It was an enthralling, entertaining, and engaging evening as Newsquest Hampshire editor-in-chief, Ian Murray, in tandem with head of news and content at Gorkana, Philip Smith, lifted the lid on the changing media landscape of 2015.
Previously holding the title of the youngest editor in England at 24, it would be incredibly fair to say that Ian has always been a newshound. Indeed, his informal, witty, and enlightening pitch carried the tone of an editor aware of but unfazed by the changing tides of the new media environment.
Ian’s focus began with his ever-present respect for those who work for him. His leadership of a team that pools expertise and efficiency; pulling pages together quickly with new technology and systems, enables him to study in greater detail editorial content. ‘Managing creativity’ and ‘separating the wheat from the chaff’ fall amongst his favoured metaphors.
As a self-confessed ‘guardian of local democracy’, Ian argues the importance of balanced reporting, noting the importance of entertaining readers, and reflecting the community which he passionately serves. Believing in the brand he heads, Ian is also keen to spot that although an exclusive story might break elsewhere, news consumers likely head straight towards the Daily Echo for more informed and accurate reporting.
Indeed, in an age of increased immediacy, where some breaking news is generated and circulated with reduced editorial intervention over web or social media, Ian points out that there are still editorial responsibilities at hand, shunning ‘quick wins’ in favour of what he terms ‘serious journalism’.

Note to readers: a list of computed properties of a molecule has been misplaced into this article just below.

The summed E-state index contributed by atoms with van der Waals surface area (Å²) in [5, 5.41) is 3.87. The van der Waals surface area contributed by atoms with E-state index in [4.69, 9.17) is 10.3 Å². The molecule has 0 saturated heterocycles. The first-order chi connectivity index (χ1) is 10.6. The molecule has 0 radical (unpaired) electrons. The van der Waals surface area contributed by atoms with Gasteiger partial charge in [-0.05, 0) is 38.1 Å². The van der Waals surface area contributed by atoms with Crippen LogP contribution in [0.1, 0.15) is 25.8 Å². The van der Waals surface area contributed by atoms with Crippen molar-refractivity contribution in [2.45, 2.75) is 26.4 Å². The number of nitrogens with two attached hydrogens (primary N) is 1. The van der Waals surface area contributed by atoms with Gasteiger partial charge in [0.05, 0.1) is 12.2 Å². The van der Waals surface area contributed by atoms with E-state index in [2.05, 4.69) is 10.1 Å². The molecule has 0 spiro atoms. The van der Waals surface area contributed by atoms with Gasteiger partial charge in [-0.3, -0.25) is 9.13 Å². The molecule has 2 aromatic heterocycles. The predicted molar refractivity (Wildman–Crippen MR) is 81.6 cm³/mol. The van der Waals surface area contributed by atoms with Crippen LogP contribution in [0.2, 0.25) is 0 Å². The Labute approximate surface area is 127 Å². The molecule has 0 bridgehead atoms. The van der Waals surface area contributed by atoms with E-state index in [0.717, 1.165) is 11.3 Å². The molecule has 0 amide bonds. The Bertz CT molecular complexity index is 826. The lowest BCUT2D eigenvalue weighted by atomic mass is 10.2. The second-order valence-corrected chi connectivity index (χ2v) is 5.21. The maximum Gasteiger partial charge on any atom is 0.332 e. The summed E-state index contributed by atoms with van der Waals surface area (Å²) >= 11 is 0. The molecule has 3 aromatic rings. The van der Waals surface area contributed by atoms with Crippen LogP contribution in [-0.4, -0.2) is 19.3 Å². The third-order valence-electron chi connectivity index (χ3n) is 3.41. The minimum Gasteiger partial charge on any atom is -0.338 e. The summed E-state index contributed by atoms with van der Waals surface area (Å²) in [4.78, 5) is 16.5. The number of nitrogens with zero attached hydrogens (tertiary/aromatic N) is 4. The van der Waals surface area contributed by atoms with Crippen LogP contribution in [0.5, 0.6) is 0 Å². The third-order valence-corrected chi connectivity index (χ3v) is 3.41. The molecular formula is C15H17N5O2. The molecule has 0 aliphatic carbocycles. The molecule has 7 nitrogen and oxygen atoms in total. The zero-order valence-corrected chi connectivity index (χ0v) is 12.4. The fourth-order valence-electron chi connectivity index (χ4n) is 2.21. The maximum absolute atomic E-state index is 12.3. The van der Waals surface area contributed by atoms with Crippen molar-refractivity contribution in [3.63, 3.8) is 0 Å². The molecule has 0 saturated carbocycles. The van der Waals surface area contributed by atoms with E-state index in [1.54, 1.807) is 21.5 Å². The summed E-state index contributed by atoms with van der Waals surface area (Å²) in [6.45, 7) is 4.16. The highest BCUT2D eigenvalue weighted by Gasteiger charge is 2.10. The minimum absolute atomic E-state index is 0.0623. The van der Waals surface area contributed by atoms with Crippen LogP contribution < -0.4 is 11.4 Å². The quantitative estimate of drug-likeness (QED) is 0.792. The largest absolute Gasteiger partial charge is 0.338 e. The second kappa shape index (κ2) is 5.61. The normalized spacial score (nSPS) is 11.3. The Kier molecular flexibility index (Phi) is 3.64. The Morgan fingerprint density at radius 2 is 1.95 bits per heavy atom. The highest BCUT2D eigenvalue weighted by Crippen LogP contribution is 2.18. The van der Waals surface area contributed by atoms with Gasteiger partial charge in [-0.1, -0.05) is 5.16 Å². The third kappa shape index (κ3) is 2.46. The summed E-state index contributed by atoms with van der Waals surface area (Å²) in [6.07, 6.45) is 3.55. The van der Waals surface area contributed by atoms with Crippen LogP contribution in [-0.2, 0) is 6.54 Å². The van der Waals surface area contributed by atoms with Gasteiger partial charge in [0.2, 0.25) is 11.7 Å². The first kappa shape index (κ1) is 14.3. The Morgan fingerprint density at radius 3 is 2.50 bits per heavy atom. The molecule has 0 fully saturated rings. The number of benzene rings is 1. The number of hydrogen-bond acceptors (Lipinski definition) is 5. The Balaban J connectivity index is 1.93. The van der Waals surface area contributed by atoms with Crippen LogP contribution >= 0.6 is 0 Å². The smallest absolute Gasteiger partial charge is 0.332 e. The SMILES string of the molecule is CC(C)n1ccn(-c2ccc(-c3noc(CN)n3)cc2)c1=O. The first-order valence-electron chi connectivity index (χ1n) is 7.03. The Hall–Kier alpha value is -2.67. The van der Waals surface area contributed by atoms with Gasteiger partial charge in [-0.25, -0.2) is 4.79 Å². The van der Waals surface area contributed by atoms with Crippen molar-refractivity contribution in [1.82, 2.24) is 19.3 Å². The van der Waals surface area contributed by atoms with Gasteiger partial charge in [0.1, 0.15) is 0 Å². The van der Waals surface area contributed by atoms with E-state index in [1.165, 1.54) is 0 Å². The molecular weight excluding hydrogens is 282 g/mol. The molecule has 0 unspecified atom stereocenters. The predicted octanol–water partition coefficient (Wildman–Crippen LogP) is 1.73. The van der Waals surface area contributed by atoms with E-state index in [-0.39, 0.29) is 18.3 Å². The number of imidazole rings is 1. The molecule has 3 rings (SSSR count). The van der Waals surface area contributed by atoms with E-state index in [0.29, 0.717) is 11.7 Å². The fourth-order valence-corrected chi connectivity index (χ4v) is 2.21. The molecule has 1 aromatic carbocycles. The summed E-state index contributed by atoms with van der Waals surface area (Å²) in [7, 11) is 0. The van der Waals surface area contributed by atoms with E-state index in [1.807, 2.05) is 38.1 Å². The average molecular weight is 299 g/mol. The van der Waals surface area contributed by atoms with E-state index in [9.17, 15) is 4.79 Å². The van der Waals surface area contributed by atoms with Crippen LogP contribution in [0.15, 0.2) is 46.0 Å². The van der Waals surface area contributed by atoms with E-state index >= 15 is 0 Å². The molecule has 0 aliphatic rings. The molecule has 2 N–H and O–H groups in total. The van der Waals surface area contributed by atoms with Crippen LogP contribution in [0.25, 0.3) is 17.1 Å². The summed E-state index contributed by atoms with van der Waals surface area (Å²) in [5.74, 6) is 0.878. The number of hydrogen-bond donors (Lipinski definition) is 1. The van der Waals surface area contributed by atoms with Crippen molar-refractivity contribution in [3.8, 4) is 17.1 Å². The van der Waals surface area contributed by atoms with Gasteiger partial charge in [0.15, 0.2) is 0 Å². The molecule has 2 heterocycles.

The Daily Echo must run stories subject to a balanced playing field, and Ian’s detailed example of his team’s in-depth analysis of CQC reports, where some establishments may be marked down by ineffective paperwork, speaks volumes of his desire to tell both sides of the story sometimes to the jeopardy of a headline.
Shrinking newsrooms nationally tell a revealing story about ‘men on the ground’, with a growing importance in user generated content. The task has now fallen more than ever to PR’s who are digitally savvy, and those that understand the importance and advantage of providing pre-packaged photography and video to media outlets. Ian envisages a paper rich in content, with less spiked stories, saving the majority of his staff’s time towards reporting investigation.
However, Ian comments that in an age of ‘out there news’, there is still a real place for a printed publication. Fighting off comments in favour of the Echo becoming a weekly or free paper, Ian states that he is adamant not to be the last Echo chief, batting off remarks about how the Echo’s paper could appear an ‘afterthought’, instead offering the view that both platforms offer something unique and different, and that the Echo itself is much more than its top 10 web stories in printed form.
And it wasn’t long before PR’s themselves became an unusual talking point, as Ian pointed out that most of the people sat before him were of course former journalists (myself included), and were not the ‘dark side’, they had a valuable role to play in the delivery of real news content; the conduit provided between journalists and those crucial to their stories being essential. The emerging point suggested that good PR’s know how to speak to the media –speaking the same language, sensing the same nugget or morsel of interest needed to obtain coverage, and knowing what to spare the eyes of ever-busy journalists.
In conclusion, the Daily Echo is more alive than it has been in recent years, with new-media aware journalists accustomed to multitasking and generating leads through social media. The website has revitalised content, readers and interest, with the paper keen to dispel the rumour that only bad news sells – as Ian points out, sometimes success comes in the form of the public’s perpetual obsession for knowing people’s age, and the discovery of five-legged hamsters running across Southampton (this, he’s yet to find).
By Jonathan Beal